Vonnegut <=> American Exceptionalism

It struck me, on skimming Vonnegut recently, that the extremely negative view of America expressed by Vonnegut (and many others on the left) is simply the flip side of the coin of the "American exceptionalism" seen most often on the right. The idolatrous attitude that sees America as a "chosen nation," and that makes a religion out of Americanism, is precisely what produces the view of America as demonic when that idol is revealed as having feet of clay.

What neither side can accept is that America is a nation pretty much like any other in history, with its very good and very bad sides, and all sorts of other sides in between.

I love my family. But to love them, I don't have to delude myself into thinking they are "the greatest family on earth." And if I did so delude myself, it could easily produce a backlash, if I became disillusioned, in which I would come to believe that mine is the worst family on earth. No, I love them (in a special way) because they are my family.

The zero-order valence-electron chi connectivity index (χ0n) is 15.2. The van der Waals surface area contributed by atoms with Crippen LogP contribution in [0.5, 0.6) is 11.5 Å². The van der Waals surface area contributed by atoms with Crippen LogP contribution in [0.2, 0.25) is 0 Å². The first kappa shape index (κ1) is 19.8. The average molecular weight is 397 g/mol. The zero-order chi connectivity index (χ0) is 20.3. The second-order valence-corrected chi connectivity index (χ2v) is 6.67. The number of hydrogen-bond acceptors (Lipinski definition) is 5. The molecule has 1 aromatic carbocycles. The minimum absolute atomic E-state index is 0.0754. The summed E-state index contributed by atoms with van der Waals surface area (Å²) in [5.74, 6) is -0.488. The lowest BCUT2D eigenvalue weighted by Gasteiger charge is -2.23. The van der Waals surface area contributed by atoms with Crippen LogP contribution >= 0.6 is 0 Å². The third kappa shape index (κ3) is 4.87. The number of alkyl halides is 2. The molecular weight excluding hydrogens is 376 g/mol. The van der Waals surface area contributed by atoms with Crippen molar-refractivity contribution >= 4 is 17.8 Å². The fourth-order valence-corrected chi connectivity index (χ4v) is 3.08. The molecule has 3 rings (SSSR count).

Believing your country is the "greatest on earth" demonstrates, in fact, a deficit in patriotism: jingoism is the result of not loving one's country for what it is, instead loving a fantasy image of it that one has created oneself (with the help of other jingoists, of course).

But this idolatry is ingrained deeply in our national psyche: can you imagine what would happen to a political candidate who ever dared to whisper: "America is really just one more national actor in the broad sweep of history"? He would be branded a heretic, and could never again be elected even as dogcatcher.

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